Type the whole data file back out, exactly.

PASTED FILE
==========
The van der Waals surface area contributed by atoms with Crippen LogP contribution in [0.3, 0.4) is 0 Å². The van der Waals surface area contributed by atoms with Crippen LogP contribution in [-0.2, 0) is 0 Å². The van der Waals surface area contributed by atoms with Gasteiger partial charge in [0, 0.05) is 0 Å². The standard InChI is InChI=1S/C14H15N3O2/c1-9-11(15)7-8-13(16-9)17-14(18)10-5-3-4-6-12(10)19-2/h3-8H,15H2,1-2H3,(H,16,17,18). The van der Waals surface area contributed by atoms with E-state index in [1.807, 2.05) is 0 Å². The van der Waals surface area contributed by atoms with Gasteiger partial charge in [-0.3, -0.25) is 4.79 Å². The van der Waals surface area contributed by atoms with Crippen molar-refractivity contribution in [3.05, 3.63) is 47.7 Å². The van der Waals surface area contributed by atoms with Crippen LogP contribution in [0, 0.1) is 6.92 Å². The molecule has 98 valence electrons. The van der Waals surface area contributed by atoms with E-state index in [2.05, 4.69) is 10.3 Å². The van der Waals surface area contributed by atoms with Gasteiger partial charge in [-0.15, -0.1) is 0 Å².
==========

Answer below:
The van der Waals surface area contributed by atoms with Crippen LogP contribution in [0.3, 0.4) is 0 Å². The van der Waals surface area contributed by atoms with Crippen LogP contribution in [-0.2, 0) is 0 Å². The van der Waals surface area contributed by atoms with Gasteiger partial charge in [0, 0.05) is 0 Å². The standard InChI is InChI=1S/C14H15N3O2/c1-9-11(15)7-8-13(16-9)17-14(18)10-5-3-4-6-12(10)19-2/h3-8H,15H2,1-2H3,(H,16,17,18). The van der Waals surface area contributed by atoms with E-state index in [1.807, 2.05) is 0 Å². The van der Waals surface area contributed by atoms with Gasteiger partial charge in [-0.3, -0.25) is 4.79 Å². The van der Waals surface area contributed by atoms with Crippen molar-refractivity contribution in [3.05, 3.63) is 47.7 Å². The van der Waals surface area contributed by atoms with Crippen LogP contribution in [0, 0.1) is 6.92 Å². The molecule has 98 valence electrons. The van der Waals surface area contributed by atoms with E-state index in [2.05, 4.69) is 10.3 Å². The van der Waals surface area contributed by atoms with Gasteiger partial charge in [-0.15, -0.1) is 0 Å².